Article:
Bejarano admits that copy-cats are a concern for police when issuing an Amber alert, but the benefits of using Amber outweigh any fears of eliciting copy-cat crimes. "[Copy-cat syndrome] would be a concern as to why we could explain why so many abductions occurred back to back. But there is a lot more to benefit from getting information out to the community regarding a missing juvenile."

Salt Lake City

Chief Charles Dinse of the Salt Lake City Police Department supports the Rachael alert system of Utah, which is modeled after the Amber system. After Elizabeth Smart was kidnapped at gunpoint from the bedroom of her house in Salt Lake City in June, Salt Lake City became the first department in the state to use the system. While it did not help in his investigation, Chief Dinse said that when a department has a description of a vehicle or a suspect, Rachael could be of greater assistance.

In addition to sending out a Rachael Alert in the Smart case, Salt Lake City PD was quick to enlist the aid of the FBI's rapid start system, which Dinse characterizes as "helpful, but improvements needed to be made." He adds that the resources of the FBI became an important asset to his investigation, explaining that Salt Lake City detectives were able to use the Bureau's investigators, technology, and expertise.

And the FBI has increasing expertise in the field. In 1998, federal legislation mandated the creation of the Morgan P. Hardiman Child Abduction and Serial murder Investigative Resources Center (CASMIRC), which was designed to provide investigative support to local agencies through the coordination and provision of federal law enforcement resources. The Center supplies training and application of other multidisciplinary expertise to assist federal, state, and local authorities in matters involving child abductions, mysterious disappearances of children, child homicide, and serial murder across the country.

The Center's rapid response unit supplies local agencies with the most current expertise available, immediate operations assistance, and onsite investigative support through technical and forensic resource coordination. Upon notification from a local department, CASMIRC's experts coordinate an immediate response to the site.

Elizabeth Smart was taken from her Salt Lake City home in June and is still missing.

Salt Lake City PD is one of many local agencies that has benefited from this federal assistance. It is available to any department upon request.

With Smart still missing, Dinse says Salt Lake PD has had to be prepared not only to handle the investigation, but to deal with constant media inquiries. "If a case goes on for any length of time, you have to plan to manage a tremendous amount of information and be prepared to man phones 24 hours a day," he explains.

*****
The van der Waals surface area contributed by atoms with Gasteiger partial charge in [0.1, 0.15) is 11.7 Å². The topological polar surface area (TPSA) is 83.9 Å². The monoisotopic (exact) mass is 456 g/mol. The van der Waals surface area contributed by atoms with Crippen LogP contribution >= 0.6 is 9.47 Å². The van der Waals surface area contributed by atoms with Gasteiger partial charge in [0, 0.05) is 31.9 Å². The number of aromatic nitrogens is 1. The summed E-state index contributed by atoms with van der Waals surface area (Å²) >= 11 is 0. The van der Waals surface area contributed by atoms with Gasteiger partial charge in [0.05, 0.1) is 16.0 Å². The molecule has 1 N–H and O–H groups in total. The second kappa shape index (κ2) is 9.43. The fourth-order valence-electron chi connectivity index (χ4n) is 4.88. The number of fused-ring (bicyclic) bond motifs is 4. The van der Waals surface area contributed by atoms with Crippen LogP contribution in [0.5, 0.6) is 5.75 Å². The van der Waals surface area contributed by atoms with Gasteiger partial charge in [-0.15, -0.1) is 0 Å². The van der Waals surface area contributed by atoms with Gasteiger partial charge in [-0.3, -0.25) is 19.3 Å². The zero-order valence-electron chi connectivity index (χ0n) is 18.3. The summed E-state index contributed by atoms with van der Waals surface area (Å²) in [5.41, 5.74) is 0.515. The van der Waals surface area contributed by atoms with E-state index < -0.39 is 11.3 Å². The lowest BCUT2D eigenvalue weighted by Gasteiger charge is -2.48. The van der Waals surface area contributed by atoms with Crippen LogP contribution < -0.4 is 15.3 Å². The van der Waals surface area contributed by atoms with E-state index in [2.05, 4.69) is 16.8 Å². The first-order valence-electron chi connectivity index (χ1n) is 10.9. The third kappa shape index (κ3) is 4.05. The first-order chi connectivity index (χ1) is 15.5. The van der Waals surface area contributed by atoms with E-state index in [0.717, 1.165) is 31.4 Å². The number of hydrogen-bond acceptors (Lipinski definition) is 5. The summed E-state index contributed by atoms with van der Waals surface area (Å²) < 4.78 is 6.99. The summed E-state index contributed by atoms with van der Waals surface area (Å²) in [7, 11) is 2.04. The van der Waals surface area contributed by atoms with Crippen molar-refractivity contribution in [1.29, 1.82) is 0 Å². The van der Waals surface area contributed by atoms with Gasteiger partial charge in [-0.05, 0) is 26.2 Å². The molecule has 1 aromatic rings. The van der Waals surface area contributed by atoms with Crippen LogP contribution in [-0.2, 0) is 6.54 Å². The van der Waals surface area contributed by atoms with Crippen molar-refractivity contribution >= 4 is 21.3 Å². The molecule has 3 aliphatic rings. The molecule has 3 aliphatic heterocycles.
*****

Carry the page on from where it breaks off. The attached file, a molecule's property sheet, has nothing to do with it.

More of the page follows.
Early on in the case, Dinse added officers to his public information unit. He needed them. Initially the department was holding two press briefings a day. Now, months after Smart's abduction, briefings are held only when new information becomes available.

And while Dinse embraced an open policy for the media, he often became frustrated by leaks that were getting out of his department. "Be prepared. Leaks will happen," he warns.


Since the murder of Jon Benet Ramsey and the subsequent constant national media attention, the Boulder (Colo.) Police Department has standardized its response to a child abduction, and each officer has a checklist.

When a child abduction is suspected,  the responding officer goes down the list. He or she must verify the accuracy of the report, identify the last location where the victim was seen, secure the site as a crime scene, obtain a detailed description of the victim, notify a supervisor, find out what has been done to locate the child, determine when the victim was last seen, request additional units, conduct a complete and thorough search of the immediate area, locate any witnesses, request a search and rescue dog, and notify the FBI.

According to Det. Sgt. Kurt Weiler of the Boulder PD, the department also uses a system, provided by the non-profit group A Child is Missing, that allows dispatchers to send out a recorded message to all phones in the area where the child is reported missing. The Amber Alert is also in effect in Colorado.